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Chapter 43: Explanations by Aramis.
"What I have to say to you, friend Porthos, will probably surprise you, but it may prove instructive."
"I like to be surprised," said Porthos, in a kindly tone; "do not spare me, therefore, I beg. I am hardened against emotions; don't fear, speak out."
"It is difficult, Porthos - difficult; for, in truth, I warn you a second time, I have very strange things, very extraordinary things, to tell you."
"Oh! you speak so well, my friend, that I could listen to you for days together. Speak, then, I beg - and - stop, I have an idea: I will, to make your task more easy, I will, to assist you in telling me such things, question you."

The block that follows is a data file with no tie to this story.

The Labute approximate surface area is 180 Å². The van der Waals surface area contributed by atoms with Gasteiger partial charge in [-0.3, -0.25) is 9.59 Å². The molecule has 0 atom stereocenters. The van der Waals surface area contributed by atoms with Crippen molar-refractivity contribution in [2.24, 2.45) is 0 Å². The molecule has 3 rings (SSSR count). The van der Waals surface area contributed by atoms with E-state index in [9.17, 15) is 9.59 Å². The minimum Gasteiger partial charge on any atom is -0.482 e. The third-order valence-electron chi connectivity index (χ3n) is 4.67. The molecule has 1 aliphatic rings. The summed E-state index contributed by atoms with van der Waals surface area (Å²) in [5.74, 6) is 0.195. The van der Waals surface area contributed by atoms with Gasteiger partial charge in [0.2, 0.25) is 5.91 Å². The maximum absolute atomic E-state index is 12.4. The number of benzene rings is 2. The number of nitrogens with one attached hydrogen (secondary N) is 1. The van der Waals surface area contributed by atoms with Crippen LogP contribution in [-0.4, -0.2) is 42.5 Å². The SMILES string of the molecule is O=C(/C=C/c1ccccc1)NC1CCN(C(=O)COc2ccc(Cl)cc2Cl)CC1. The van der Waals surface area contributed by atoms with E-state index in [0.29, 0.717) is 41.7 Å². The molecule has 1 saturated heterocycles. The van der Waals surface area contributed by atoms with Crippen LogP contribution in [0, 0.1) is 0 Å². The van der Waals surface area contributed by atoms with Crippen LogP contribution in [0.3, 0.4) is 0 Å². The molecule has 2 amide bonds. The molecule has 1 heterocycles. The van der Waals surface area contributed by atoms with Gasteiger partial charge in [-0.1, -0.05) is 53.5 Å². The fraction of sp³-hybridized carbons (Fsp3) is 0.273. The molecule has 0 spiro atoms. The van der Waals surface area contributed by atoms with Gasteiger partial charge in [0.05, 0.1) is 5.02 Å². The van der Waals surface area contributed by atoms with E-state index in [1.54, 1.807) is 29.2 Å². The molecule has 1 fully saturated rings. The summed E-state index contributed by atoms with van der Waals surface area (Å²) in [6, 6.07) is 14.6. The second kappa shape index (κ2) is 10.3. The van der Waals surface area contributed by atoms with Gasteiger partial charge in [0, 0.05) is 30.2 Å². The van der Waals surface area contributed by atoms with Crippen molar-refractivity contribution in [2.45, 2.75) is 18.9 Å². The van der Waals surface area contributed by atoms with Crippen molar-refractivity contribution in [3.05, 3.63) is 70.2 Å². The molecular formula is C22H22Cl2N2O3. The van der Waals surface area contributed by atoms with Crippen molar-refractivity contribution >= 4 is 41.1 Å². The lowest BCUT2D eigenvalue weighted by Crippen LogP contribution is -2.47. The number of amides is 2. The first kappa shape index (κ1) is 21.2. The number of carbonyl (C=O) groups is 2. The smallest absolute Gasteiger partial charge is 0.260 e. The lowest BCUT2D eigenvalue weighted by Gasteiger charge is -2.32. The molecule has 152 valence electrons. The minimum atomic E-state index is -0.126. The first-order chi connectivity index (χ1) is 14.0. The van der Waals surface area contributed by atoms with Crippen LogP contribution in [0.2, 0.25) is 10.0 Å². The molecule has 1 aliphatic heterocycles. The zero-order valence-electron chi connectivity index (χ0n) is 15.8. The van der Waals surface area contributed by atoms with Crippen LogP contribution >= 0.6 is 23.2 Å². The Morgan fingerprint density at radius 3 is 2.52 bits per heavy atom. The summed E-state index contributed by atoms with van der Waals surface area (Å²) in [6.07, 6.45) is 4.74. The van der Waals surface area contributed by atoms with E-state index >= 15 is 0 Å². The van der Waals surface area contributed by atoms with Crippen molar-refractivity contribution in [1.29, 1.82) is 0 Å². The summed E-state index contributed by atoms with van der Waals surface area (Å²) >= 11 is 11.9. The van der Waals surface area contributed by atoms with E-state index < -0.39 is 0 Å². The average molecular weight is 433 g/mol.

"I shall be pleased at your doing so."
"What are we going to fight for, Aramis?"
"If you ask me many such questions as that - if you would render my task the easier by interrupting my revelations thus, Porthos, you will not help me at all. So far, on the contrary, that is the very Gordian knot. But, my friend, with a man like you, good, generous, and devoted, the confession must be bravely made. I have deceived you, my worthy friend."
"You have deceived me!"
"Good Heavens! yes."
"Was it for my good, Aramis?"
"I thought so, Porthos; I thought so sincerely, my friend."
"Then," said the honest seigneur of Bracieux, "you have rendered me a service, and I thank you for it; for if you had not deceived me, I might have deceived myself. In what, then, have you deceived me, tell me?"
"In that I was serving the usurper against whom Louis XIV., at this moment, is directing his efforts."
"The usurper!" said Porthos, scratching his head. "That is - well, I do not quite clearly comprehend!"
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